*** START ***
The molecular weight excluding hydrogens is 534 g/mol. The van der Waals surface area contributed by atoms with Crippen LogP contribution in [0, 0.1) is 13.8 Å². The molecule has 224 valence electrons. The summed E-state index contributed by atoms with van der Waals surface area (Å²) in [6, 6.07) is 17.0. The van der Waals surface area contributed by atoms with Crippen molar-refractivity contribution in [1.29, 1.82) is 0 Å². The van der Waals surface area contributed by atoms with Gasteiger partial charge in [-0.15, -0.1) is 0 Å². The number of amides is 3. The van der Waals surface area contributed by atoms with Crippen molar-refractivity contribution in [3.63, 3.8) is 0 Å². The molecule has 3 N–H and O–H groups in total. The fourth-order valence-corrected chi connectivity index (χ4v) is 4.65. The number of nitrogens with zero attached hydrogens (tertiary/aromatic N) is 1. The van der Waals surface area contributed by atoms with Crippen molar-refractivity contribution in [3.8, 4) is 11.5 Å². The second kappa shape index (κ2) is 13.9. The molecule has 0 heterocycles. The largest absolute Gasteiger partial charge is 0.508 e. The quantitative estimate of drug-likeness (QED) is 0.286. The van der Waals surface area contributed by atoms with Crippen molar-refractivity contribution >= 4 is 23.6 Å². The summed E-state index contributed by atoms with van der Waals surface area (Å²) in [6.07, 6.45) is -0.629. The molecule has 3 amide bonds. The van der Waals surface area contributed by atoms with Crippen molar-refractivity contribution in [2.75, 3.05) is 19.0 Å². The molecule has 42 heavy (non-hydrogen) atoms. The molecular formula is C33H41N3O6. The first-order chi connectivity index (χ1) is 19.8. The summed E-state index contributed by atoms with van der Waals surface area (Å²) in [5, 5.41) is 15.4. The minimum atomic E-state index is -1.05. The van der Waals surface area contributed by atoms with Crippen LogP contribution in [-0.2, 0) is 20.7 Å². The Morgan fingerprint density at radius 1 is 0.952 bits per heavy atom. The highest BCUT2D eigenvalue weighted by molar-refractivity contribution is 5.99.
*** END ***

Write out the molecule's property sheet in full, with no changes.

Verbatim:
The molecular weight excluding hydrogens is 534 g/mol. The van der Waals surface area contributed by atoms with Crippen LogP contribution in [0, 0.1) is 13.8 Å². The molecule has 224 valence electrons. The summed E-state index contributed by atoms with van der Waals surface area (Å²) in [6, 6.07) is 17.0. The van der Waals surface area contributed by atoms with Crippen molar-refractivity contribution in [1.29, 1.82) is 0 Å². The van der Waals surface area contributed by atoms with Gasteiger partial charge in [-0.15, -0.1) is 0 Å². The number of amides is 3. The van der Waals surface area contributed by atoms with Crippen molar-refractivity contribution in [3.63, 3.8) is 0 Å². The molecule has 3 N–H and O–H groups in total. The fourth-order valence-corrected chi connectivity index (χ4v) is 4.65. The number of nitrogens with zero attached hydrogens (tertiary/aromatic N) is 1. The van der Waals surface area contributed by atoms with Crippen molar-refractivity contribution in [3.8, 4) is 11.5 Å². The second kappa shape index (κ2) is 13.9. The molecule has 0 heterocycles. The largest absolute Gasteiger partial charge is 0.508 e. The quantitative estimate of drug-likeness (QED) is 0.286. The van der Waals surface area contributed by atoms with Crippen molar-refractivity contribution >= 4 is 23.6 Å². The summed E-state index contributed by atoms with van der Waals surface area (Å²) in [6.07, 6.45) is -0.629. The molecule has 3 amide bonds. The van der Waals surface area contributed by atoms with Crippen molar-refractivity contribution in [2.75, 3.05) is 19.0 Å². The molecule has 42 heavy (non-hydrogen) atoms. The molecular formula is C33H41N3O6. The first-order chi connectivity index (χ1) is 19.8. The summed E-state index contributed by atoms with van der Waals surface area (Å²) in [5, 5.41) is 15.4. The minimum atomic E-state index is -1.05. The van der Waals surface area contributed by atoms with Crippen LogP contribution in [-0.2, 0) is 20.7 Å². The Morgan fingerprint density at radius 1 is 0.952 bits per heavy atom. The highest BCUT2D eigenvalue weighted by molar-refractivity contribution is 5.99.